Monument, Idols, and Tolerance | Fr. James V. Schall, SJ | CWR
What we have now is rapidly changing because we do not really look at or understand the philosophies of the real iconoclasts of our time
“Destroy this temple, and in three days I will raise it up again” (Jn 2:19).
One of the accusations made against Christ was that he threatened to destroy the Temple of Jerusalem. When King David planned to build the original Temple, Yahweh’s initial reaction was: “Who told you that I wanted a house of cedar?” (1 Chron 17; 2 Sam 7). But the final Temple was destroyed by the Romans under Vespasian in 70 A.D., mainly to get rid of the troublesome Jews. The Triumphal Arc of Titus in the Roman Forum shows a Jewish Temple menorah. Temples are erected, worshipped in, and often destroyed. They stand for something, both in their construction and in their destruction. They can themselves be houses of God built in cedar or stone. They can even analogously become what they symbolize. “The Temple is the Temple of His Body” (Jn 2:21). But temples can also be places dedicated to many different kinds of gods and ideologies, not always so edifying.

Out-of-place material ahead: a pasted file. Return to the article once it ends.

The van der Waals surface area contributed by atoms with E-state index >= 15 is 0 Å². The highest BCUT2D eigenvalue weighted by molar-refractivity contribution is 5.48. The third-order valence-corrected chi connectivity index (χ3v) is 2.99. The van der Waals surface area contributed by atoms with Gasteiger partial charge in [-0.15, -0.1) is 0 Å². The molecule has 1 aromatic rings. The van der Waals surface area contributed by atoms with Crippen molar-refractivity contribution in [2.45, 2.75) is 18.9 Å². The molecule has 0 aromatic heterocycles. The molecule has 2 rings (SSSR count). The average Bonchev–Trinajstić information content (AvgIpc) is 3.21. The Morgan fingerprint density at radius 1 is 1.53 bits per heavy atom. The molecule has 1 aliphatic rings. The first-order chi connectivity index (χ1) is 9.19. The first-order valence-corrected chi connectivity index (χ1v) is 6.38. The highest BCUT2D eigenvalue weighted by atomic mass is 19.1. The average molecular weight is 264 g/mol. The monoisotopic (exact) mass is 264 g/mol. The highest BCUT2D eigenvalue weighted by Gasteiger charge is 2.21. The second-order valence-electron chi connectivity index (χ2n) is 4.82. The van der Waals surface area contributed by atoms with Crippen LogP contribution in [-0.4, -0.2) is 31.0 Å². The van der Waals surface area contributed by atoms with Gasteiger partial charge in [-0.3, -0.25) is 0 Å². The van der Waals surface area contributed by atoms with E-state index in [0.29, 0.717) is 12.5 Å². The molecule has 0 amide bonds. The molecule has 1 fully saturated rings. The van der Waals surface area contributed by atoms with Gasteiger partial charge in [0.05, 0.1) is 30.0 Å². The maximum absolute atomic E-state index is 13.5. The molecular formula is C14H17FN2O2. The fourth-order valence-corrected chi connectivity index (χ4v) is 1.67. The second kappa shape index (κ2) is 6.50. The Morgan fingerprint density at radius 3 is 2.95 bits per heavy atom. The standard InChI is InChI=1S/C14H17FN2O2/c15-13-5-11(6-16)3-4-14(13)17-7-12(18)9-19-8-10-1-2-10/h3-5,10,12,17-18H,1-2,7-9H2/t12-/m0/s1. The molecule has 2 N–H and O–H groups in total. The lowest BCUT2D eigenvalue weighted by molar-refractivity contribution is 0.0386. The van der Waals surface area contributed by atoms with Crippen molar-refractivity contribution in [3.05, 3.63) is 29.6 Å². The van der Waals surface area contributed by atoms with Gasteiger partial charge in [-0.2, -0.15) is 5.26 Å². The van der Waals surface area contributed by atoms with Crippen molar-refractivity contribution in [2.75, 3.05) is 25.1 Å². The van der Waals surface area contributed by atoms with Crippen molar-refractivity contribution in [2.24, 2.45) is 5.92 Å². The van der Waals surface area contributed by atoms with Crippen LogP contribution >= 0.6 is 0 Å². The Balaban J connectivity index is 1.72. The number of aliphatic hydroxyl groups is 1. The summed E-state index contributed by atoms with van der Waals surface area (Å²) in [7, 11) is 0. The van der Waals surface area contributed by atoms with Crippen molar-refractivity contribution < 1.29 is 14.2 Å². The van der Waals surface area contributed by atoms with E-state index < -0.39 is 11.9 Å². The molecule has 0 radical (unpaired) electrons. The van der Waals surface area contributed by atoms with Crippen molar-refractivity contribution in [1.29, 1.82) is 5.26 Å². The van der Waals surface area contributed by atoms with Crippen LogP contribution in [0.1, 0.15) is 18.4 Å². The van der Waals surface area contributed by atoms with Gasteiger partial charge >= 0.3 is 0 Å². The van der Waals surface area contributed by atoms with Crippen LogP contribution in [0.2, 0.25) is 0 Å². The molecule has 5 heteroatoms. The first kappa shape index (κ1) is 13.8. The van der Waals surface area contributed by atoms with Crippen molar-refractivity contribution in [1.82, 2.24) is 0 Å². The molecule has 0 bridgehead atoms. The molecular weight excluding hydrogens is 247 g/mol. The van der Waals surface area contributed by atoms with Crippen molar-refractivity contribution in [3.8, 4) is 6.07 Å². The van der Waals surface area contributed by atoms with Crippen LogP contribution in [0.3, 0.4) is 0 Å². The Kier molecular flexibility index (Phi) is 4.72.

An idol is some figure or humanly made artifact that is to be worshiped as a god, usually under threat of punishment or death for refusing to do so. It figuratively embodies what it stands for. It is also possible to conceive of such natural objects as the sun, the moon, a mountain, or a river as an idol requiring mandatory worship and sacrifice.
A monument is rather a humanly made statue or object designed to honor some person, country, athlete, purpose, virtue, or even a racehorse. It is specifically not divine or a god. A tombstone is a small (usually stone) memorial of the life or a person or persons. Such too are statues in Catholic churches. These artifacts may be sublime, ordinary, or even ugly. They are intended, however, to capture something of their maker’s purpose, in the name of a religion or polity. They are usually viewed that way by those who behold them.
But someone from outside such a culture, country, or religion may confuse veneration or honoring with worship. Christians accused of “worshipping Mary” is a case in point. The distinction between “to worship” and “to venerate” is thus significant theologically as an indication of what is going on. But if someone insists that veneration must be worship, he will accuse the devotion to Mary as “worship” instead of the “veneration” it is.
The Old Testament frequently witnesses to the destruction of idols of other nations.